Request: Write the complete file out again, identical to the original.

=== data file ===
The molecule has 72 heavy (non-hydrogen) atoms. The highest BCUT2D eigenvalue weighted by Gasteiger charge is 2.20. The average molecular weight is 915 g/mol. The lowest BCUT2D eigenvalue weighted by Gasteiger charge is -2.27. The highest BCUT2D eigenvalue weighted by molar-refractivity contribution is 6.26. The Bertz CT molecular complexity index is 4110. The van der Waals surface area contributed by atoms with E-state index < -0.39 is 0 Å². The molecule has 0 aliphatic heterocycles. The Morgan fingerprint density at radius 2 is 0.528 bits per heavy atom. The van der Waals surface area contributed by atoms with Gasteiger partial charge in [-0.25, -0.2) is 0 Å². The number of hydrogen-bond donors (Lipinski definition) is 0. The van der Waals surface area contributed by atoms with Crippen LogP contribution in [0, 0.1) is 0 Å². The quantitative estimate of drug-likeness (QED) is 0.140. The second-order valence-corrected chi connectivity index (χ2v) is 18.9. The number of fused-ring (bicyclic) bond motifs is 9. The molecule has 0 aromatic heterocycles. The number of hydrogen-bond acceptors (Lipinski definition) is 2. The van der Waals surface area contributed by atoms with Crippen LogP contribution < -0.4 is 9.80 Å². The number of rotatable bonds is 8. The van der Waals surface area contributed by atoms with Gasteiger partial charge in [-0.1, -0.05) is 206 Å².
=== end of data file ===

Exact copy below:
The molecule has 72 heavy (non-hydrogen) atoms. The highest BCUT2D eigenvalue weighted by Gasteiger charge is 2.20. The average molecular weight is 915 g/mol. The lowest BCUT2D eigenvalue weighted by Gasteiger charge is -2.27. The highest BCUT2D eigenvalue weighted by molar-refractivity contribution is 6.26. The Bertz CT molecular complexity index is 4110. The van der Waals surface area contributed by atoms with E-state index < -0.39 is 0 Å². The molecule has 0 aliphatic heterocycles. The Morgan fingerprint density at radius 2 is 0.528 bits per heavy atom. The van der Waals surface area contributed by atoms with Gasteiger partial charge in [-0.25, -0.2) is 0 Å². The number of hydrogen-bond donors (Lipinski definition) is 0. The van der Waals surface area contributed by atoms with Crippen LogP contribution in [0, 0.1) is 0 Å². The quantitative estimate of drug-likeness (QED) is 0.140. The second-order valence-corrected chi connectivity index (χ2v) is 18.9. The number of fused-ring (bicyclic) bond motifs is 9. The molecule has 0 aromatic heterocycles. The number of hydrogen-bond acceptors (Lipinski definition) is 2. The van der Waals surface area contributed by atoms with Crippen LogP contribution < -0.4 is 9.80 Å². The number of rotatable bonds is 8. The van der Waals surface area contributed by atoms with Gasteiger partial charge in [-0.1, -0.05) is 206 Å².